England Deaf face Twenty20 challenge
England Deaf Cricket Team (ECAD) will don their coloured cricket gear in aid of community relations when they take part in a three-way ‘Northern Rock Ram Cricket Twenty20 Challenge’ on Wednesday May 23 at Willington CC.
ECAD have been invited back to the north east by the Northern Universities SC-CC Elite to challenge both this unique university side and Durham Police.
NUSC-CC Elite sponsored by Northern Rock, represents the Elite club cricketers at 10 academic institutions spread all over the north east who work together to support the local community and charities - with their final match on July 1 a massive fundraising event for the Great North Air Ambulance appeal.
ECAD, coached by Ron Young, has developed arguably into England’s strongest disabilities side having reached the World Cup final last year.
Due to the publicity in the north east alone, three new players have joined NUSC and two players with disabilities have come forward so already the event is a success.
The three-match event with all the razzmatazz expected in Twenty20 is being held at Willington Cricket Club thanks to the hard work of Police player-coach Karl Brown. Karl, not only lobbied for the Police to join in these events as a way of engaging the force in a fun and positive way with the community but also at his club that they should host these unique events.
ECAD have this event at the core of their north east tour, taking in two days of training at the Riverside, a match on the Tuesday against Percy Main CC and then a farewell match against Burnmoore CC on the Thursday.
All three sides will meet at the Riverside on Monday when some of the NUSC-CC Elite coaching team have donated coaching masterclasses.
John D Holland, Director of Cricket (NUSC-CC Elite), commented: “Thanks to Northern Rock we are able to put on another unique cricketing showpiece event to help raise the profile of all three sides and hosts Willington CC.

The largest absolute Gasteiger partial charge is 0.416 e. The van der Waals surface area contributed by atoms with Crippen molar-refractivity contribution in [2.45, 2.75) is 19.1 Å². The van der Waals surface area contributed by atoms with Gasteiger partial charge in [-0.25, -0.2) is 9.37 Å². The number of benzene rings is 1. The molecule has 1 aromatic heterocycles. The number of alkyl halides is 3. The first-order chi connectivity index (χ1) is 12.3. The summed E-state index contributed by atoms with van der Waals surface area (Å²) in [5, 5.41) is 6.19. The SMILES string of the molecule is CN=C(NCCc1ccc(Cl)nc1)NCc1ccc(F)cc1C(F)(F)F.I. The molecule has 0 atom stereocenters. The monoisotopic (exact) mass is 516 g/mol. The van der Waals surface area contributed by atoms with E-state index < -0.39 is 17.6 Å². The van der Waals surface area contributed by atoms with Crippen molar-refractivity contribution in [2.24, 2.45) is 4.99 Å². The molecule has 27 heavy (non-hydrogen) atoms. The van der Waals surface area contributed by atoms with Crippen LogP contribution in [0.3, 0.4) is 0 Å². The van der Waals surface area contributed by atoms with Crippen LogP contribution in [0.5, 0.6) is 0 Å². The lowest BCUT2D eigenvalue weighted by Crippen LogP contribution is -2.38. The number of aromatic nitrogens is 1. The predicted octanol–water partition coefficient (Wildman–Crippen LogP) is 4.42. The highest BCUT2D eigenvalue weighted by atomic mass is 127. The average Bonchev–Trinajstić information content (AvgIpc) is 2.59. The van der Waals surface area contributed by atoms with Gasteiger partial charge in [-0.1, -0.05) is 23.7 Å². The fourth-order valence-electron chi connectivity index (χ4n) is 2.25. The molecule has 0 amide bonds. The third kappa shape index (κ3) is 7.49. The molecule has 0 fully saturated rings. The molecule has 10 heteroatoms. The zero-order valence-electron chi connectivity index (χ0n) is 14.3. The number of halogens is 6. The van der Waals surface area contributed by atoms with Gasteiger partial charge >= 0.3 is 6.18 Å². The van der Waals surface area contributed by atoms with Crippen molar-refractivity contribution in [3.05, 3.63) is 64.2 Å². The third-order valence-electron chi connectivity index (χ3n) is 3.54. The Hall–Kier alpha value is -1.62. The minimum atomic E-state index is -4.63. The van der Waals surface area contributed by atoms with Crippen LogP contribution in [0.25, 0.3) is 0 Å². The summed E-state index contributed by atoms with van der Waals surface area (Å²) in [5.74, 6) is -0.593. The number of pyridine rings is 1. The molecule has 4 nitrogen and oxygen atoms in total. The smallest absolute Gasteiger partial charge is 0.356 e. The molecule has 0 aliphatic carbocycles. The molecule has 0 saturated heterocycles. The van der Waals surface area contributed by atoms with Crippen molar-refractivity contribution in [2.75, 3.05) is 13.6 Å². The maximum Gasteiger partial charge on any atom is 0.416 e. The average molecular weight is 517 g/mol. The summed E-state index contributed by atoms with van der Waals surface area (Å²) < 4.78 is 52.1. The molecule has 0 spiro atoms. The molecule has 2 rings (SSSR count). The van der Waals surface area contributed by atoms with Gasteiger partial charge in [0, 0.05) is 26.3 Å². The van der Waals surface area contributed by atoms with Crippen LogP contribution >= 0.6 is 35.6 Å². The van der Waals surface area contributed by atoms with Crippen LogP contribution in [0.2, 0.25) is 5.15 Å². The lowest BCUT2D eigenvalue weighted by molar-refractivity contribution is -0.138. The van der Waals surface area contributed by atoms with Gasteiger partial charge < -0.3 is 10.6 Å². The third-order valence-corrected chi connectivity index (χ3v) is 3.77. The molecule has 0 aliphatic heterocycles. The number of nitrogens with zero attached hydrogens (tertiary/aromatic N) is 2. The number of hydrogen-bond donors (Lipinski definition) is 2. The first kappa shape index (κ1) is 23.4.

“It is again a fantastic honour to be supporting ECAD preparation in particular with the upcoming Ashes series. No doubt, the Police team on paper are the one to beat but cricket can throw up surprises.
“My only hope is that everyone leaves the field having had a fantastic day, made new friends and learned a lot about each other’s cricketing programmes.”
Jeff Levick, manager of ECAD, commented: "2007 is an important year for the England Deaf Team. We are expecting to entertain the Australians for an Ashes series in 2008. This means we have a need to hone the skills and work on team game plans for existing squad members.
“It also means integrating new and younger players to refresh team
performance. The matches with Northern Universities and Durham Police gives us an ideal opportunity to achieve these aims."
Gates open at 10am, first ball is 11am (three matches in the day); all are welcome to come down, support the day and help make these community events a success both on and off the field.
For more information contact John D Holland, Director of Cricket NUSC-CC Elite on email@example.com
For more information on disabilities cricket, contact Ron Young on firstname.lastname@example.org